No doubt, nature’s gift to Nigeria can be source of huge economic advantage to the country if properly harnessed and managed. People will definitely love to travel around the world after months of staying in isolation, to reclaim their freedom and have a good time at their own personal cost. As a sector with no human and environmental threats, tourism has the capacity to generate billions of dollars for the government yearly from foreign and local visitors and at the same time, attract private sectors’ investment. Eneji et al. (2016) affirmed that Nigeria could generate $10billion annual projected growth from tourism industry. Such projected revenue has the capacity of developing other aspects of the Nigerian economy and at the same time, provide government with the needed funds to provide essential social services such as quality health care and education for the citizens. In addition, among the economic challenges facing Nigeria’s journey towards development are poverty and unemployment. Majority of Nigerians are believed to be living in extreme poverty with their daily survival income less than a dollar of the United States of America. This condition has further been complicated by the rising unemployment rate mostly among the youths. In 2019, the National Bureau of Statistics (NBS) put the unemployment rate in Nigeria at 23.2 percent and underemployment at 16.6 percent and the unemployment rate expected to hit 33.5 percent in 2020 if nothing is done to address the issue (Premium Times, 2019). Interestingly, the tourism industry has the capacity reduce to the barest the problem of unemployment especially, among the youth population and eliminate poverty from many households both in the rural and urban areas considering the enormous job opportunities the sector alone can create. In recognition of immense economic potentials of tourism to a nation, Kurian et al cited in Ndaaba et al (2014) stated that the strength of tourism performance is obvious in poverty reduction, employment generation and income redistribution effect on rural communities.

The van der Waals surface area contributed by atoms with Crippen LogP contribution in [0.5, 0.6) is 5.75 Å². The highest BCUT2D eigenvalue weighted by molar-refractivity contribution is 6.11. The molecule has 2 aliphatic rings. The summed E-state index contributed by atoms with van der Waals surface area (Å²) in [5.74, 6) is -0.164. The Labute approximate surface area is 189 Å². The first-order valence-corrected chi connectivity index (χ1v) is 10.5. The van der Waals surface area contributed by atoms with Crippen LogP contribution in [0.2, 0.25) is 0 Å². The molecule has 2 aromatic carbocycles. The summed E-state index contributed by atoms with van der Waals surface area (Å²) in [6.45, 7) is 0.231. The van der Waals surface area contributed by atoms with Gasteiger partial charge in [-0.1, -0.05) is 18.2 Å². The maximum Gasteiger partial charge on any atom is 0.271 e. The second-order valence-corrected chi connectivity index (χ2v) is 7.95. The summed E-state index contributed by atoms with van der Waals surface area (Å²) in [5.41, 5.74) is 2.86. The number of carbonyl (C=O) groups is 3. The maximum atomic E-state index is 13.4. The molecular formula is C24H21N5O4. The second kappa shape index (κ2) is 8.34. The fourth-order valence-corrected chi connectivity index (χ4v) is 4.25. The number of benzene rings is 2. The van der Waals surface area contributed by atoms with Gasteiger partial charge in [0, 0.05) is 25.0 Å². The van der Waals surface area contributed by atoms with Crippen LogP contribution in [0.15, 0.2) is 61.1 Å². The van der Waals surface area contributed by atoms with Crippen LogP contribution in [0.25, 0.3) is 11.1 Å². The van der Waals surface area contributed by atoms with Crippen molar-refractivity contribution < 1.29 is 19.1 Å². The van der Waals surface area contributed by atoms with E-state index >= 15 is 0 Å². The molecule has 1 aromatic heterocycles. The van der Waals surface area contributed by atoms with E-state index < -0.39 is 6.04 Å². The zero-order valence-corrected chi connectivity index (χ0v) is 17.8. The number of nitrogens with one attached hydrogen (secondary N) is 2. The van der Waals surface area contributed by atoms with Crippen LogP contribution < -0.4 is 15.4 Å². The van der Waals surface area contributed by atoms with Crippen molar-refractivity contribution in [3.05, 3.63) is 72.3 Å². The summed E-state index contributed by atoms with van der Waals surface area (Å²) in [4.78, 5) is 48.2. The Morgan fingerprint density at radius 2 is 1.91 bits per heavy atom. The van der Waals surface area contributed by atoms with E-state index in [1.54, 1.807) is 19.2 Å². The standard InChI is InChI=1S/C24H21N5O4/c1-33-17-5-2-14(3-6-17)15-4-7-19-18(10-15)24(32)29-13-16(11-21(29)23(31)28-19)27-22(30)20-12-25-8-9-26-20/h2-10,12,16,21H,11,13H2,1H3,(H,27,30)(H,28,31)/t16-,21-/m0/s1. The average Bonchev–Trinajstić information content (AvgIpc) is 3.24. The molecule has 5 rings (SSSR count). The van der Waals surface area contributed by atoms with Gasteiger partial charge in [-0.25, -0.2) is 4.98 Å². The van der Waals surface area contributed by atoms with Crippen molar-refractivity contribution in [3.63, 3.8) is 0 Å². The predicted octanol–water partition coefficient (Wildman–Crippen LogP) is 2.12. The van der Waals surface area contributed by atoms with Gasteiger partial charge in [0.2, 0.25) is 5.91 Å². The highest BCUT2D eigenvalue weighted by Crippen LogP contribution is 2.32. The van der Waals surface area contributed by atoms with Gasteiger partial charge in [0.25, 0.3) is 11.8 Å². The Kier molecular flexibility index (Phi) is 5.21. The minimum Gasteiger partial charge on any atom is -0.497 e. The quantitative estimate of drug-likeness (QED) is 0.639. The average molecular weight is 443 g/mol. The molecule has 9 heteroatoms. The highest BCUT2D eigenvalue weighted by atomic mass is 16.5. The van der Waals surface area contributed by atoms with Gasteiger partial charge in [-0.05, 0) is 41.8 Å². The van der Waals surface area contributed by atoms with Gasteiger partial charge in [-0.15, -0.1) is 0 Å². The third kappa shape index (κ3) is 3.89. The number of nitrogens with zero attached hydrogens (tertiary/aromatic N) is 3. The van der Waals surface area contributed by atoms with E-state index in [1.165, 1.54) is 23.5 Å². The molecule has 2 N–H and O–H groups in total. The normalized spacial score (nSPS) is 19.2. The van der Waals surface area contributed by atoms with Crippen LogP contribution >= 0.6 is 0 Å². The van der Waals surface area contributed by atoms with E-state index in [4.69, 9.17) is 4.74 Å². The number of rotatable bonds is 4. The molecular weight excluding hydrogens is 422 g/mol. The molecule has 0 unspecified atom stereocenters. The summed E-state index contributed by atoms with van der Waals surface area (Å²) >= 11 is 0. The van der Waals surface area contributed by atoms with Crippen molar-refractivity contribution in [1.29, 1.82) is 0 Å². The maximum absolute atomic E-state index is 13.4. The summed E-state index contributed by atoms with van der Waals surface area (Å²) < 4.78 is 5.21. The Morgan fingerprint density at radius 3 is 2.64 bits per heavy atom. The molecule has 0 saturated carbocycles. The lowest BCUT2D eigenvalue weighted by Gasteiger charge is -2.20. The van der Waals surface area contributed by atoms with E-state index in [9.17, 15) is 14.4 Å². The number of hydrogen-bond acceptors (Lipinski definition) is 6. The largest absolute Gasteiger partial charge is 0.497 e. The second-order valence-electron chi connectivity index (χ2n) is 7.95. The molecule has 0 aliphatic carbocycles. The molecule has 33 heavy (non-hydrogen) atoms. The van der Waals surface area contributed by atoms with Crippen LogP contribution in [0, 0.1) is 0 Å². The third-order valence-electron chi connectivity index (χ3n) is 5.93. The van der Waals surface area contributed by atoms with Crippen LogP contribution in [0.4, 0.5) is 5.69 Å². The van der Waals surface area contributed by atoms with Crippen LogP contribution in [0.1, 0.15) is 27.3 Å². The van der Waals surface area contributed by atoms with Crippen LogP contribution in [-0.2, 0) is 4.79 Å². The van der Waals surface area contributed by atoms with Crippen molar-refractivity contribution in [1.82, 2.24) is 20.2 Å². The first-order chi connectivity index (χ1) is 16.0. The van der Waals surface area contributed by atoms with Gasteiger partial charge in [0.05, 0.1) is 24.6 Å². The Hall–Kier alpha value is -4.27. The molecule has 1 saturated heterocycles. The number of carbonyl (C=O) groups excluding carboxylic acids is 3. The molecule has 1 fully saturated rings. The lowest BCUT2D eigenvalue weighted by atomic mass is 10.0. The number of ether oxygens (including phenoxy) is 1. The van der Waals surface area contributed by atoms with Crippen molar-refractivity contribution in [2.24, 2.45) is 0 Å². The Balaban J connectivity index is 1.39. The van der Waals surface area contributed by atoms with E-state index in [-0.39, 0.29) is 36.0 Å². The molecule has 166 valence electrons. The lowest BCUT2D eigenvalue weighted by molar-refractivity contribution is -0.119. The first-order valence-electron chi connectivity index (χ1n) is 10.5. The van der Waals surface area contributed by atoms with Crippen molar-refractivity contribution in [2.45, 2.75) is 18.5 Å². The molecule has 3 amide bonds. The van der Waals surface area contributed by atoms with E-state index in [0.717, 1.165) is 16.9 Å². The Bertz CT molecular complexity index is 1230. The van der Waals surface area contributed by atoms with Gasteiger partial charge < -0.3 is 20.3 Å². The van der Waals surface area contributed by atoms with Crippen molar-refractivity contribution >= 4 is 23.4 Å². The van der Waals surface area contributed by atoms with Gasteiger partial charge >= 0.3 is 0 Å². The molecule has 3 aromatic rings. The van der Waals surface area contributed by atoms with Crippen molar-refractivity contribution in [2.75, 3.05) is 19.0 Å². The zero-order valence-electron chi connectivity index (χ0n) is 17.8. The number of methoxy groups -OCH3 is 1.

Given the above stated opportunities of tourism in Nigeria, the government must as a matter of national urgency, invest massively, aggressively and strategically in the nation’s tourism sector through infrastructure provision and development. Infrastructure such as quality and durable access to roads, recreational facilities, constant electricity supply, banking services, modern communication network and technology, and well-functioning and integrated modern transport system both in the rural and urban centres. Aside infrastructure, the government must enforce policies that will protect and preserve her wildlife species and vegetation from illegal human practices that could result to their destructions and extinctions.